Cathal Geoghegan is the new-ish head of the Henderson Foodservice, part of the Mallusk-based Henderson Group. Broadly experienced, he understands the need for scale and uniqueness in this increasingly competitive space and believes that a cool head and a plan are the best options for an orderly Brexit.
‘When a ship is moving in the right direction and we’re all focused on growing appropriately and in the right categories, then we can all grow together…’
That’s the ethos driving Cathal Geoghegan’s collaborative approach to business. Now in his sixth month with Mallusk-based Henderson Foodservice, the Galway-born MD is clear that while growth is very much on his agenda, it can only happen in the context of a partnership that involves the entire supply chain.
It’s a topic he returns to frequently in conversation, insisting that when partners have a genuine desire to do business, a mechanism will always be found whereby they can trade.
Diversification is the other key plank in his growth strategy – a clear carry-over from his 18 years with the Mount Charles Group, where rapid product and service divergence has been essential to the company’s survival.
‘We’re expanding categories all the time and now have a portfolio that includes things like non-food, cleaning materials, disposables, consumables and fruit and veg,’ says Cathal. ‘It’s something we have had to do here and we had to do at Mount Charles in order to keep up because our competitors are also growing.’
Cathal Geoghegan arrived at Henderson Foodservice in August as successor to Damian Barrett. As MD at Mount Charles, he had presided over turnover growth of 120 per cent, restructured the senior management team and introduced the business to innovative new revenue streams in the cleaning, security and support services sectors.
He arrives with his new employer at a pivotal time as work continues on the latest phase of a £20m redevelopment of the group’s headquarters site at Mallusk. The work comes on the back of record profits for the Henderson Group in 2017 – up by eight per cent to more than £20m.
In January, the company’s familiar blue warehousing adjacent to the M2 was demolished to make way for the foodservice division’s new warehouses, although these won’t be fully operational until 2021.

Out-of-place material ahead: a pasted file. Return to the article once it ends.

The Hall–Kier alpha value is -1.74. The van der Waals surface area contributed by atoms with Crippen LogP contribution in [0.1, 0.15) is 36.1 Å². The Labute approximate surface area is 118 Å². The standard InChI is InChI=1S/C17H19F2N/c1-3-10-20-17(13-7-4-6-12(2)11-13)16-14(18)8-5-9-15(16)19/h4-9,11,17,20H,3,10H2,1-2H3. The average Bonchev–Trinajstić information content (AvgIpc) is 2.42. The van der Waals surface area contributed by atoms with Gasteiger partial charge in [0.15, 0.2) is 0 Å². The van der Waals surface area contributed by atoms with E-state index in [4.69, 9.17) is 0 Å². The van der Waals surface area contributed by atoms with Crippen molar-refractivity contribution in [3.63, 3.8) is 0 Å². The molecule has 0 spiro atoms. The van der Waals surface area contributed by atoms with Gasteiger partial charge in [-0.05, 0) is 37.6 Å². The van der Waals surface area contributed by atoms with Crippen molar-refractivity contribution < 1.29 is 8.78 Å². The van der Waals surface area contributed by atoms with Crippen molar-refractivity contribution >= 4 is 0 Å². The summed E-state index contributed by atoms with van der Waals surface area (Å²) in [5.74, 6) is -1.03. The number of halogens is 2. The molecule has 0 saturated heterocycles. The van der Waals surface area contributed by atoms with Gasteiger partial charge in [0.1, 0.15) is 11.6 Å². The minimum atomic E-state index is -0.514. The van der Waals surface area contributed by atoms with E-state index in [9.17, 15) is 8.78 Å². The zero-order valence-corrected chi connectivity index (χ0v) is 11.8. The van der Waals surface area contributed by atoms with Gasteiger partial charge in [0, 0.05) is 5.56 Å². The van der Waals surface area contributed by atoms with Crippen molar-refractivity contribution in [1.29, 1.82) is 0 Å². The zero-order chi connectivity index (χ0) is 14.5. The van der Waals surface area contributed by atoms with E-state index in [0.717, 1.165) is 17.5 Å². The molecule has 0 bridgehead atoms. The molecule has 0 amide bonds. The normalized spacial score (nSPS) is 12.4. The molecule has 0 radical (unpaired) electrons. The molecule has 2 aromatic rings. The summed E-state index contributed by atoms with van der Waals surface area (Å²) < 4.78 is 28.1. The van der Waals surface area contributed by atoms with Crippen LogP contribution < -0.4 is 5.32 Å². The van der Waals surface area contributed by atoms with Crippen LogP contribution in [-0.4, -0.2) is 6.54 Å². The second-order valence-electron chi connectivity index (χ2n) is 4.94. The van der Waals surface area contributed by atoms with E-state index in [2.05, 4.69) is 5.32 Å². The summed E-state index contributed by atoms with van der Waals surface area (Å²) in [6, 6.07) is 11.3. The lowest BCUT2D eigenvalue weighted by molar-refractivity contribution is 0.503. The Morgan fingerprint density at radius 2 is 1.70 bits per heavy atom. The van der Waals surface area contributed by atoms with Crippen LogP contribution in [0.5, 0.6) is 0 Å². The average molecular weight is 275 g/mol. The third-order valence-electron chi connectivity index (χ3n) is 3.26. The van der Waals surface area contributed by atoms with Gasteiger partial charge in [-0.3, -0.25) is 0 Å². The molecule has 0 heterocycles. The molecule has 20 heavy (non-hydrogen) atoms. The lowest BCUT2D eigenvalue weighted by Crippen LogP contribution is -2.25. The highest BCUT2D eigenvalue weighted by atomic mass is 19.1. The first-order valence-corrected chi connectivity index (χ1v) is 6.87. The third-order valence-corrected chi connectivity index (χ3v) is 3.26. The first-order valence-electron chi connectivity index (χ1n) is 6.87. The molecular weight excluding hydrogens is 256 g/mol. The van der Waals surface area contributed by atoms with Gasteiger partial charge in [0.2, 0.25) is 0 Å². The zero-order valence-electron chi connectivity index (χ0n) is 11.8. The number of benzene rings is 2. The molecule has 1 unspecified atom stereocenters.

The Henderson Group is forging ahead with its development plans despite the uncertain political climate and its potential ramifications for business. Cathal says that while there is certainly great concern across the trade about Brexit and the manner in which it has been handled, contingency plans are being made:
‘We had a meeting of the board of directors last week, there is another planned for the end of January, so we aren’t just sitting around waiting to see what the outcome of this will be, we’re debating it and the potential impact on our business. Then we are formulating action plans and attempting to put measures in place for whatever we think might have to be done. For example, a lot of our vehicles fuel up in the south, but is that still going to be feasible after March 29 or will tariffs be applied?’
Henderson Foodservice acquired Monaghan-based BD Foods in July last year with the aim of strengthening the company’s product appeal in the hotel and high-end restaurant sectors, but the purchase also bolsters its presence in the market south of the border and offers it a valuable additional foothold in the event of a painful Brexit.
Capital investment like this is one element of the foodservice growth strategy, but there is also a focus on human resources and the development of distinctive new products and services.
In the meantime, the foodservice division is maintaining its dual focus on human resources and the development of distinctive new products and services.
‘In order for us to grow, we need to make sure that we have the right calibre of individual in place, but we see now in hospitality, there is a lack of skilled staff, especially in catering,’ says Cathal. ‘A lot of our customers are challenged because they can’t find the people that they need. So what we’re trying to do is develop new products that will take less time in the kitchen and offer savings on labour costs.’
Going forward, Cathal says that he’s ‘extremely confident’ around the ability of Henderson Foodservice to prosper in 2019:
‘We finished on December 18 with a top line of about £113m and our budget this year, inclusive of the BD Foods acquisition, will be £137m. We see ourselves breaking the £200m barrier in five years’ time.
‘There are a lot of opportunities that we know will present themselves to our business in 2019…I’ve just come from a customer meeting with a large hospitality client in Belfast that we work with. We were talking about growth and how, over the last two or three years, we have seen 24 per cent growth with that customer by bringing new categories to the table. Now, we’re looking at new ways of growing going forward that will be of benefit to us both.’